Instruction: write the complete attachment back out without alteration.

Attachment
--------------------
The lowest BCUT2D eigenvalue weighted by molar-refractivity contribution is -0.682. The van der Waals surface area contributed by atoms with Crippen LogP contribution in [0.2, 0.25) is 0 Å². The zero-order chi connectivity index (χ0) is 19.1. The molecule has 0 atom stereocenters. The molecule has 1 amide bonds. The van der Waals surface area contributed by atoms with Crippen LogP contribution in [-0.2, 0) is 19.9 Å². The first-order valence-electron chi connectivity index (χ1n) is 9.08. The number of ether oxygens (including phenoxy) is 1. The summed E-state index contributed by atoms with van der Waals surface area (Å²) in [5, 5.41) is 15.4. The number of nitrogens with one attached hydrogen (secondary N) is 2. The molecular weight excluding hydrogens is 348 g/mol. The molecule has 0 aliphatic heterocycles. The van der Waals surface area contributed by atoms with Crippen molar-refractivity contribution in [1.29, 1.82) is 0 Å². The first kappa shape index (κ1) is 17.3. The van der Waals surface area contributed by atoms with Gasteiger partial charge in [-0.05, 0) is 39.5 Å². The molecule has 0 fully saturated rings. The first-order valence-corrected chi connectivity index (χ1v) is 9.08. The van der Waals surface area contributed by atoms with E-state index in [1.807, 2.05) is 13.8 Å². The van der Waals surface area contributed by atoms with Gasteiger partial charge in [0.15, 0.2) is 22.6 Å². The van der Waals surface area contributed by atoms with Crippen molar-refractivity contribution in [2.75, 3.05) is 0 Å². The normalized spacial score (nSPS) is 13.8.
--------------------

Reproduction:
The lowest BCUT2D eigenvalue weighted by molar-refractivity contribution is -0.682. The van der Waals surface area contributed by atoms with Crippen LogP contribution in [0.2, 0.25) is 0 Å². The zero-order chi connectivity index (χ0) is 19.1. The molecule has 0 atom stereocenters. The molecule has 1 amide bonds. The van der Waals surface area contributed by atoms with Crippen LogP contribution in [-0.2, 0) is 19.9 Å². The first-order valence-electron chi connectivity index (χ1n) is 9.08. The number of ether oxygens (including phenoxy) is 1. The summed E-state index contributed by atoms with van der Waals surface area (Å²) in [5, 5.41) is 15.4. The number of nitrogens with one attached hydrogen (secondary N) is 2. The molecular weight excluding hydrogens is 348 g/mol. The molecule has 0 aliphatic heterocycles. The van der Waals surface area contributed by atoms with Crippen molar-refractivity contribution in [1.29, 1.82) is 0 Å². The first kappa shape index (κ1) is 17.3. The van der Waals surface area contributed by atoms with Gasteiger partial charge in [-0.05, 0) is 39.5 Å². The molecule has 0 fully saturated rings. The first-order valence-corrected chi connectivity index (χ1v) is 9.08. The van der Waals surface area contributed by atoms with E-state index in [1.807, 2.05) is 13.8 Å². The van der Waals surface area contributed by atoms with Gasteiger partial charge in [0.15, 0.2) is 22.6 Å². The van der Waals surface area contributed by atoms with Crippen molar-refractivity contribution in [2.75, 3.05) is 0 Å². The normalized spacial score (nSPS) is 13.8.